The instrument box, the reflector box, and the associated air purge blowers and filters, as well as the junction box for power in the signals out can all be enclosed in a weathertight enclosure for basic instrument weather protection.
Yet another way to remove the more sensitive elements of the device to a more favorable environment is shown in FIG. 7. The instrument is responsive to infra-red beams that have passed through or which have emanated from the gas stream. While it is good practice to place the instrument near to the surfaces it measures or reacts to, sometimes this is inconvenient. Electronic transmission of the raw data also involves problems.
This invention provides the advantage that the optical system can be interrupted at various places, and coupled by optical forwarding means of various types. The presently-preferred such optical forwarding means is a fiber optic bundle. This is shown in FIG. 3, where a typical fiber-optic bundle 100 having a sheath 101 and a large number of glass fibers 102 have one of its ends 103 fitted in the aperture in place of the detector 364 (FIG. 6). Its bundle receives energy from beam 327. The fibers conduct this energy to end 104, and a focusing lens 105 focuses it onto initial mirror 50, wherever it is placed. The bundle can be bent and can be of any length so that result is to enable the deflector and cells to be placed more conveniently for the user. The glass fibers will be coated with an initially reflecting coating in accordance with known fiber-optics techniques.
Other optical forwarding means can be used instead. An example is the classical rod-lens telescope shown in Hopkins U.S. Pat. No. 3,257,902. However, this device does not readily accommodate bends, and may be more difficult to employ. It does have image-forming properties superior to those of fiber glass bundles, even of coherent fiber bundles, should image properties be of interest.
The embodiment of FIGS. 1 and 2 is characterized as a double pass system. In a double pass system, the beam is twice subjected to the effects of the gas stream, having been directed through it, and then reflected back through it again. FIG. 4 shows the presently preferred embodiment of the invention. It enables the available radiant energy more efficiently to be used, and the instrument to be less sensitive to external distortive forces, in addition to other advantages.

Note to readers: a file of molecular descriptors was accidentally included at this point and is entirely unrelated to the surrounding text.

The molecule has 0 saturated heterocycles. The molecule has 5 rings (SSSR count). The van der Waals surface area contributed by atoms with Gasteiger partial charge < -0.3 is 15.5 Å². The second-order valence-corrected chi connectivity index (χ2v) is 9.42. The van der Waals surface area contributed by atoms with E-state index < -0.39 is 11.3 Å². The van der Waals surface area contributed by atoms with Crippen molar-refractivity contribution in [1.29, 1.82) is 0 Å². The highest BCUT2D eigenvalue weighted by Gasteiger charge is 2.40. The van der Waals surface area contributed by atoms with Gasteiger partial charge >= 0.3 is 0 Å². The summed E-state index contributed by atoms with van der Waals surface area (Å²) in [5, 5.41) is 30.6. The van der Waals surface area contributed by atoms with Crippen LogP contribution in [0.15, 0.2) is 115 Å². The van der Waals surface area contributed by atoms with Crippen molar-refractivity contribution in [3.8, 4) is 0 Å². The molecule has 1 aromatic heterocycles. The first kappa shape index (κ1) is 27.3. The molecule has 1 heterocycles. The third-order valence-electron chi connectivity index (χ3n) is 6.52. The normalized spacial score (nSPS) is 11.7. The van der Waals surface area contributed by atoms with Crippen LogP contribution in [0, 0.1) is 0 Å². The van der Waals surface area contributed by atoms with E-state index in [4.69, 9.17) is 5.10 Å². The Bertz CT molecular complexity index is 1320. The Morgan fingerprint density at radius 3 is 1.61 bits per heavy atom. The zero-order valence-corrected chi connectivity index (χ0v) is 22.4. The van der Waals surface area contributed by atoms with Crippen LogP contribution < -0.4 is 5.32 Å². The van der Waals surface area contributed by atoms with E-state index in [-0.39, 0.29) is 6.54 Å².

FIG. 1 illustrates one embodiment of an optical design, where the light from the source 160, is chopped by chopper 161, and collected by the primary mirror 165, to a secondary mirror 165, back to the primary mirror 165, and then projected as a collimated beam 163 through window 16. Window 16 serves as a gas tight seal the enclosure housing this optical projection system 162.
The objective of the system is, as before, to provide to an analyzer 300, a beam which has passed or will pass through a gas sample, or cells (“filters). There are other viable analyzers as will later be shown.
An infra-red source 301 emits infra-red energy along path segment 302. A chopper 303, which conveniently comprises a bidirectionally rotatable notched disc 304 is in said path. The spacing of the notches and the speed of rotation of the disc determine the chopping frequency. 900 Hz is a useful frequency for certain mid-IR detectors, when this device is used to screen out background noise and interference.
A two element deflector mirror 310 is disposed on the central axis 311 of the optical system. A baffle 312 extends axially along the system to divide it into two halves. It occludes path segment 302, and is divided into two elements by mirror 310, and focal mirror 313.
Mirror 310 has a first reflective element 310 a (FIG. 9) which reflects rays along segment 302 to focal mirror 313. Element 310 a will direct the rays to domed focal mirror 313. Domed mirror 313 will direct the impinging rays onto cassegrainean mirror 315 along path 316 which in turn will reflect them along a collimated path 317, which is half-tubular, axially.
Path 317 exits through window 318, crosses stack 319, passes through window 320, and impinges on a trihedral retroreflector 321. This is a classical cube-corner reflector comprised of three mutually perpendicular mirrors. The beam represented by path 317 is therefore rotated 180 degrees, and displaced to the other side of the plane defined by baffle 312. The rays are returned precisely parallel, along path 325 and impinges on the other half of the Cassergrainean mirror 315, which in turn reflects them to the other part of the focal mirror 313, which in turn reflects them along path 326 to the other side of deflector mirror 310. The shape of element 310 b is such as to direct the rays in a path 327 to analyzer 300. Rays in path 327 can be treated precisely as in FIGS. 1-7.